The mental health of children in conflict are severely affected due to the continued stress faced, including injury, witnessing terrifying situations and losing their loved ones. They have higher chances to develop depression and other emotional, mental and behavioural disorders. It is more likely for children who are exposed to adverse situations to suffer from heart, lung and liver diseases in adulthood.

They all have profound and lasting effects on their socio-emotional well-being and brain development, affecting their abilities to concentrate, learn, memorise things, and control emotions.

Listen to the stories of these children:

Denial of Education

27 million children living in conflict areas are out of school. Low educational attainment is prevalent among children in conflicts, especially among girls.

Schools are often the target of attack which puts students and teachers at risk of death or injury, and causes students to attend school less often or drop out of schools. Even when the conflict ends, children usually cannot immediately return to school.

Denial of education has one of the greatest impacts on children, in other words, they are deprived of the knowledge and skills they need for survival, make a living, and rebuild their countries and economies when war ends.

Sexual Violence and Early Marriage

Majority of the displaced population are women and children, as men are either killed in conflicts or stay back home to fight. Whether they are on the run, or resettling in overcrowded reception sites and refugee camps, women and children are at high risk of being sexually abused. Worse still, since being sexual harassed and abused is shameful to the girls in some of their culture, many sexual violence cases are kept unreported by the girls and their families. UNHCR has also received reports and testimonies indicating that some children were “engaging in survival sex in order to pay smugglers to continue their journey”.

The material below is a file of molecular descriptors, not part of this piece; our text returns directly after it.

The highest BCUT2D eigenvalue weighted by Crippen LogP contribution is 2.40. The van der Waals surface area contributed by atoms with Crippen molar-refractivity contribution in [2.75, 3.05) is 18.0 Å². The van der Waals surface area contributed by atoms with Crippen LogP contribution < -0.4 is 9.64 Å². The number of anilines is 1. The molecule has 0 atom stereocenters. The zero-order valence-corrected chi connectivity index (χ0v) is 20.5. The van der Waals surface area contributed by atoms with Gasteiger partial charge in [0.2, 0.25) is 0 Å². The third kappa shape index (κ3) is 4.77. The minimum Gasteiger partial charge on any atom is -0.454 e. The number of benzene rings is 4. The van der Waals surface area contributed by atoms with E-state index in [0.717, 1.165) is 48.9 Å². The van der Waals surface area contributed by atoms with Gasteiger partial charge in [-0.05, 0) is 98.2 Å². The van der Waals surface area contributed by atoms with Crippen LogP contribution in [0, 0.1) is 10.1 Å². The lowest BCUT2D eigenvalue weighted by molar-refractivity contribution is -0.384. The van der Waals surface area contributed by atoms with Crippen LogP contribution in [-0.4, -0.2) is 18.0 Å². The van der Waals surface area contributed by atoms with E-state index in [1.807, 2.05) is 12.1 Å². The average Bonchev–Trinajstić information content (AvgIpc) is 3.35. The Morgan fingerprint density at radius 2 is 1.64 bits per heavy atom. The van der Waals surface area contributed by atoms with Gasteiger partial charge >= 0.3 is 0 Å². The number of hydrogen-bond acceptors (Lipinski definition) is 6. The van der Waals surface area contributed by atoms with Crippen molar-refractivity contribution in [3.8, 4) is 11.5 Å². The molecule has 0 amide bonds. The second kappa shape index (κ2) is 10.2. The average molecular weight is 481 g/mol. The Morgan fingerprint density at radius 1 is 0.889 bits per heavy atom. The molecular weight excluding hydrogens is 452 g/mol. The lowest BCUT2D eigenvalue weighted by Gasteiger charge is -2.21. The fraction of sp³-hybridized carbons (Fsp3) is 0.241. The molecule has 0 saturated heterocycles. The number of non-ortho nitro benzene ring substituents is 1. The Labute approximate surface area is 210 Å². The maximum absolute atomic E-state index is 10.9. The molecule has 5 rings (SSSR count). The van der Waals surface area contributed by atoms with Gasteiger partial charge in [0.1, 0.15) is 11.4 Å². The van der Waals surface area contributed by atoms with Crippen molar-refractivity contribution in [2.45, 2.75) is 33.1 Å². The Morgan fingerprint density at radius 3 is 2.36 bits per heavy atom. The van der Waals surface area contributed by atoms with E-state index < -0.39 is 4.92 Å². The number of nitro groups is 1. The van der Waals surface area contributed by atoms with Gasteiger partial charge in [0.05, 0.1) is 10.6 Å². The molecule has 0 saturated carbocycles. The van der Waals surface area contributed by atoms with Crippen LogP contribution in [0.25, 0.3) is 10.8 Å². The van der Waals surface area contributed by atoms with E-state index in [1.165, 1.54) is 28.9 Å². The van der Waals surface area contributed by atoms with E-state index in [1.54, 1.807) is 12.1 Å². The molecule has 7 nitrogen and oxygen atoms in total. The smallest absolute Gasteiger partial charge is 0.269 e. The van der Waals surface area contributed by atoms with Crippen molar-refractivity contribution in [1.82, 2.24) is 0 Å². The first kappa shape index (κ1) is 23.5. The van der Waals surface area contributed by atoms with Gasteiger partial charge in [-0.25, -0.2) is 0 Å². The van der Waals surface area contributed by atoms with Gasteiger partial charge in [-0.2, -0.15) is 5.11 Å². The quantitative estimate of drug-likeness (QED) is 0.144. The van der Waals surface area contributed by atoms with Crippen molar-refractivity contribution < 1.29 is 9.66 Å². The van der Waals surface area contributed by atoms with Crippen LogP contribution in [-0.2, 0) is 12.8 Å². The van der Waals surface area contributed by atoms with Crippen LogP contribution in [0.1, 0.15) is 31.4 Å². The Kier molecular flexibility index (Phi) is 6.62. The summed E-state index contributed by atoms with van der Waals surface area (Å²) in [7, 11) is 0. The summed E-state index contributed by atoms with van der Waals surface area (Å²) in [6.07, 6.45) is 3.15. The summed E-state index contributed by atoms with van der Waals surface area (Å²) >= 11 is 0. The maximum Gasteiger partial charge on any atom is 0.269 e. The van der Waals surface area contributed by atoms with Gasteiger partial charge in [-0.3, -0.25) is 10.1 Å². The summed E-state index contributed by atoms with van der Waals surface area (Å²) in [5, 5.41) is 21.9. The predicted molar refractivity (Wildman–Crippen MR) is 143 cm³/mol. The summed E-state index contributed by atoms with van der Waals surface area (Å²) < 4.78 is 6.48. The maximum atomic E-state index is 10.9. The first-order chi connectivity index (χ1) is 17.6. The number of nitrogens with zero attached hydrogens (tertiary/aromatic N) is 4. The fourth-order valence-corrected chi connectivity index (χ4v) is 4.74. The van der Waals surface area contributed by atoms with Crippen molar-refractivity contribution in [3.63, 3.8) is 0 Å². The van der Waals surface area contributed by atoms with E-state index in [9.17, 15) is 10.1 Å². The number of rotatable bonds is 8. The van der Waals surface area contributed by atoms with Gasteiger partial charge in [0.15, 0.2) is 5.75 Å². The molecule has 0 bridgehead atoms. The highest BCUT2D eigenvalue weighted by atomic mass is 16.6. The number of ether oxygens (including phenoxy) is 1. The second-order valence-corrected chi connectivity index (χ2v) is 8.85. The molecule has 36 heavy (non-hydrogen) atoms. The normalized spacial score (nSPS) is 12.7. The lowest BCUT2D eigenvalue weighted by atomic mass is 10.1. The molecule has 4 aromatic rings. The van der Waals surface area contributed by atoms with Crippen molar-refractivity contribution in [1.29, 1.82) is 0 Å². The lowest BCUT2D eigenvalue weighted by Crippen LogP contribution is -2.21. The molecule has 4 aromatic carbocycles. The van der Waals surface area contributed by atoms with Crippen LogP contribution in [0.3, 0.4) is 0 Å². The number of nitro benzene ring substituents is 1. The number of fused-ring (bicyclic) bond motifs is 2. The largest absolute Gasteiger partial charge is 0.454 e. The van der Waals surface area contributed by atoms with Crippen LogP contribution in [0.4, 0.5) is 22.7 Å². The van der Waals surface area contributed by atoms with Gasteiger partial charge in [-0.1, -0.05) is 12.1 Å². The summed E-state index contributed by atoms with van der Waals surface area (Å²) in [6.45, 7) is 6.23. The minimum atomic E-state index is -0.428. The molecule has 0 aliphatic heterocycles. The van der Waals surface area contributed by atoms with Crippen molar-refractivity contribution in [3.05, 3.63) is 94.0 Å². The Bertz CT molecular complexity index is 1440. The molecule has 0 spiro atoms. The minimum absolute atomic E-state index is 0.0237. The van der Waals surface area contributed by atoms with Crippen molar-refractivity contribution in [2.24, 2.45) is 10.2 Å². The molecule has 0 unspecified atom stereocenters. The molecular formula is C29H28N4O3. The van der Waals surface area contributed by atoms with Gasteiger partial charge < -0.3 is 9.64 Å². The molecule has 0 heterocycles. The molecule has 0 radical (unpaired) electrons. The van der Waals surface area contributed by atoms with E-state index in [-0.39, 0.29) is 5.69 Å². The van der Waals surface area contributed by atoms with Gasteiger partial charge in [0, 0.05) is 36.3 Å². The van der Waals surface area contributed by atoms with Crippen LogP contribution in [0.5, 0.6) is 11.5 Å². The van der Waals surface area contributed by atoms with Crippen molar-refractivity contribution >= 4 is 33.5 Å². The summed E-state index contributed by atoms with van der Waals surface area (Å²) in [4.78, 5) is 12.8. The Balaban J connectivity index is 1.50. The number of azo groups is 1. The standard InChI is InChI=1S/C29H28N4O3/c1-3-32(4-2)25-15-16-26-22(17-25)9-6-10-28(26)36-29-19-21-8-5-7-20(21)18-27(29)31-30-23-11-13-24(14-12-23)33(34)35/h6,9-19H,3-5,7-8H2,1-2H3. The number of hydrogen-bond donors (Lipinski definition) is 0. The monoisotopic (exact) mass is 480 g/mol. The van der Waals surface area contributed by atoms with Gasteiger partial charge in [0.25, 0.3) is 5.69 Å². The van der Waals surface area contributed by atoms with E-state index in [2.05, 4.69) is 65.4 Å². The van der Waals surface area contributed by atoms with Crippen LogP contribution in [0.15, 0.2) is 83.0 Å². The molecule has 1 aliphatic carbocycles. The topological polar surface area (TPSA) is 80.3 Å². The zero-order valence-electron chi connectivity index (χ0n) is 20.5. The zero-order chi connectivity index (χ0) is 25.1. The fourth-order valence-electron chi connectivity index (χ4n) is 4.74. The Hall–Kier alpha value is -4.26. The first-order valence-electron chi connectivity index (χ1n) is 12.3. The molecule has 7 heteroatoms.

There is a phenomenon in the refugee communities that in order to “protect” girls from sexual abuse, families forced their girls to marry at a young age. However, sexual abuse and violence may also happen inside the family.

Child Labour

Conflicts drive children to become the joint or only breadwinner in the family. In Lebanon, some Syrian refugee children are only six years old when they begin to work. They work six to seven days a week as casual workers for over 8 hours a day, earning daily income from US$4 to US$7.

Types of work done by children:

  • Farm worker
  • Street work (selling drinks and food, shining shoes, working in parking lots and begging)
  • Working in shops and restaurants
  • Working in construction sites

Because of the poor working condition and lack of protection, these working children are susceptible to health problems and injuries. The most frustrating fact is that poor health and lack of education is making them more difficult to escape from the vicious cycle of poverty.

Source: UNHCR, UNICEF, International Labour Organization (ILO)


Wars and conflicts happen every day across the world: in the Middle East, Africa and many other countries. The causes are complicated, intertwined with a range of factors – economic, political and social. They can be roughly grouped under 3 Rs: resources, race and religion, but none of them stands alone to be a sole cause of conflict.


Natural resources, like oil, minerals, forest, water and fertile land is an important source of income and power, and even determinants for survival and livelihood. When resources are poorly managed, distributed or controlled in an unfair or unequal manner, which happen in most developing countries, it becomes a major driver of conflict or instability.